The October 9-15 Global Millimeter VLBI session did not work well for both IRAM instruments. The 30-m lost 66% of the observing time due to bad weather conditions (winds beyond the operation limits and snow), while Plateau de Bure had good weather conditions, but encountered a phase stability problem in the VLBI system. This problem was diagnosed in a fringe test at the beginning of the session; as it became clear that it could not be resolved within the duration of the session, Bure went back to local observing mode (100% VLBI session loss).
Since then, the origin of the problem has been tracked back to the Bure Racal Dana frequency generator; this unit had been specially adapted for VLBI to allow an excellent phase stability, and was only connected during VLBI sessions. Unfortunately, absolute phase stability is not a design feature that is well established on the frequency generator market: The Racal Dana unit that failed was already more than 20 years old, but still better than many high-level modern units. As second-hand Racal Danas of the model in question become increasingly rare and fragile, the IRAM backend group started a test series to search for a suitable modern replacement while the MPIfR Bonn kindly agreed to loan us a frequency generator to restore the Bure VLBI capabilities independently of the result of this quest.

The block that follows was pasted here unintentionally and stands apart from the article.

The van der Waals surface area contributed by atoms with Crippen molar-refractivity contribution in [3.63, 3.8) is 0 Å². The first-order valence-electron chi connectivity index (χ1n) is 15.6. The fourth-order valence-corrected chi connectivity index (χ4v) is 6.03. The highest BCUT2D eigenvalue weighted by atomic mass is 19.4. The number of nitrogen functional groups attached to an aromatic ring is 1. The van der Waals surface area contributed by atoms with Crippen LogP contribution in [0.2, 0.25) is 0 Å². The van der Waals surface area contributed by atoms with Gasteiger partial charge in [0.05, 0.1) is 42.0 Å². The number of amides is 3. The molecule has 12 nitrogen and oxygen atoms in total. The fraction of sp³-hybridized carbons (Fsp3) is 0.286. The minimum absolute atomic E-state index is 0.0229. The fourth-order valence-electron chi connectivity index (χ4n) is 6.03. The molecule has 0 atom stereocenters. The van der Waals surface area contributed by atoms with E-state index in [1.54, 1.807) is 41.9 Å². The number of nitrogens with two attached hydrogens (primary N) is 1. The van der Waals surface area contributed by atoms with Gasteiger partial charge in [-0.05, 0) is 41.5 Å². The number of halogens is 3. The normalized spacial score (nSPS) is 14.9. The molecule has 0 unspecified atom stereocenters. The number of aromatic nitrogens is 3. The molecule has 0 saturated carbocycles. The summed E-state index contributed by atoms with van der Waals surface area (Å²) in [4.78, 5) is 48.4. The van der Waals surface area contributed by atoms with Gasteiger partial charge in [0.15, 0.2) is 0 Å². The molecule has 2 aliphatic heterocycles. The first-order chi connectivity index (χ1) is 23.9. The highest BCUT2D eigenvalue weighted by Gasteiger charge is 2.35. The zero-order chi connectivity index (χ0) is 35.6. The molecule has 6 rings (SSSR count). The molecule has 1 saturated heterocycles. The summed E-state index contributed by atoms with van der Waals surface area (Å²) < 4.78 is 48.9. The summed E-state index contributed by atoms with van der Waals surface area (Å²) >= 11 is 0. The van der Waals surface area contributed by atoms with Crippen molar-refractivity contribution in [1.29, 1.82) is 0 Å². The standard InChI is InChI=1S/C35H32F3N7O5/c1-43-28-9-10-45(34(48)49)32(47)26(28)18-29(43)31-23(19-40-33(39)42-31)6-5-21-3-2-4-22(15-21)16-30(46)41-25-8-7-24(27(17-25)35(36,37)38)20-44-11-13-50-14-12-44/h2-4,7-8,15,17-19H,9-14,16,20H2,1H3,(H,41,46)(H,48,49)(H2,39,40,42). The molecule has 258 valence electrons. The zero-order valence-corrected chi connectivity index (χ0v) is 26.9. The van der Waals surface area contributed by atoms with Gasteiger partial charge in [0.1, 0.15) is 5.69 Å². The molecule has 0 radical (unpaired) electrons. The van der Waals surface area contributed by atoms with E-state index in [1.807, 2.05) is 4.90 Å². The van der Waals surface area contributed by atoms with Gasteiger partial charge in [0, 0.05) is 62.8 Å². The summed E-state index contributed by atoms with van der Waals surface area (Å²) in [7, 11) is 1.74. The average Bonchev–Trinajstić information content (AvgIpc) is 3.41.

Fortunately, a likely candidate was found in the Rohde & Schwarz SMA100 B22 that passed the rigorous phase stability tests of the IRAM backend group, although its sensitivity to ambient temperature variations is a bit higher than we would have prefered. IRAM has bought a unit, and we plan to install it in a temperature controlled rack on Plateau de Bure. A small VLBI test with this new generator is foreseen between Plateau de Bure and Pico Veleta before the installation of EMIR begins.
In the IRAM Newsletter No. 71, we announced a tuning of the Plateau de Bure EFOS-38 maser that anticipated the very slight drift acceleration of the instrument. The monitoring of the maser against GPS since then (Fig. 7) indicates that this ballistic tuning was successful. The residual drift during the October VLBI session was below 0.4 nanosec/day, i.e. the relative stability over that week was better than . Our second-order estimate based on the monitoring since the last maser retuning is about 39 picosec/day, which is comparable to the previous value of 42 picosec/day.